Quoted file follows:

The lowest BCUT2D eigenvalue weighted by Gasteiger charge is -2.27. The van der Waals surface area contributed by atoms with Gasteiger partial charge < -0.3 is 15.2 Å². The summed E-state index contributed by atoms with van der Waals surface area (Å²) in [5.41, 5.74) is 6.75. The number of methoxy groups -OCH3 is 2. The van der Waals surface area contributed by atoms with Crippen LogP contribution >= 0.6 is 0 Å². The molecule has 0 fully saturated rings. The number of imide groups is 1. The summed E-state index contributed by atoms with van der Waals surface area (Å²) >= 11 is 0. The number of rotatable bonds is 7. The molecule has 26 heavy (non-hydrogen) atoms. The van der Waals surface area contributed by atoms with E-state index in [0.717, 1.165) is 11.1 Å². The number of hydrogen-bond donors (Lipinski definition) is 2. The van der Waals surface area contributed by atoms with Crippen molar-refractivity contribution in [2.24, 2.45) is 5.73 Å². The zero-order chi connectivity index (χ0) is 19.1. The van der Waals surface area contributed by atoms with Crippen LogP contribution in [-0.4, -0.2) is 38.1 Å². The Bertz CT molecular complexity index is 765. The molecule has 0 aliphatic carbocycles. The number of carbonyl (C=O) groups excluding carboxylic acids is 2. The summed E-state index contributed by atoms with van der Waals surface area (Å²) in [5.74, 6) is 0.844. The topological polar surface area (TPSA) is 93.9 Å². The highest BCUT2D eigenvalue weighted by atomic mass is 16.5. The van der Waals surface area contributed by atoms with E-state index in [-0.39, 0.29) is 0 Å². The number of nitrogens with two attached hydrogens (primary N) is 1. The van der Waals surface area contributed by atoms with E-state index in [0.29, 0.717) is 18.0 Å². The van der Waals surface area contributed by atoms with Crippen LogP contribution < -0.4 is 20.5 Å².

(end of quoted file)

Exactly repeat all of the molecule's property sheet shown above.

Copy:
The lowest BCUT2D eigenvalue weighted by Gasteiger charge is -2.27. The van der Waals surface area contributed by atoms with Gasteiger partial charge < -0.3 is 15.2 Å². The summed E-state index contributed by atoms with van der Waals surface area (Å²) in [5.41, 5.74) is 6.75. The number of methoxy groups -OCH3 is 2. The van der Waals surface area contributed by atoms with Crippen LogP contribution >= 0.6 is 0 Å². The molecule has 0 fully saturated rings. The number of imide groups is 1. The summed E-state index contributed by atoms with van der Waals surface area (Å²) >= 11 is 0. The number of rotatable bonds is 7. The molecule has 26 heavy (non-hydrogen) atoms. The van der Waals surface area contributed by atoms with E-state index in [0.717, 1.165) is 11.1 Å². The number of hydrogen-bond donors (Lipinski definition) is 2. The van der Waals surface area contributed by atoms with Crippen molar-refractivity contribution in [2.24, 2.45) is 5.73 Å². The zero-order chi connectivity index (χ0) is 19.1. The van der Waals surface area contributed by atoms with Crippen LogP contribution in [-0.4, -0.2) is 38.1 Å². The Bertz CT molecular complexity index is 765. The molecule has 0 aliphatic carbocycles. The number of carbonyl (C=O) groups excluding carboxylic acids is 2. The summed E-state index contributed by atoms with van der Waals surface area (Å²) in [5.74, 6) is 0.844. The topological polar surface area (TPSA) is 93.9 Å². The highest BCUT2D eigenvalue weighted by atomic mass is 16.5. The van der Waals surface area contributed by atoms with E-state index in [-0.39, 0.29) is 0 Å². The number of nitrogens with two attached hydrogens (primary N) is 1. The van der Waals surface area contributed by atoms with E-state index in [0.29, 0.717) is 18.0 Å². The van der Waals surface area contributed by atoms with Crippen LogP contribution < -0.4 is 20.5 Å².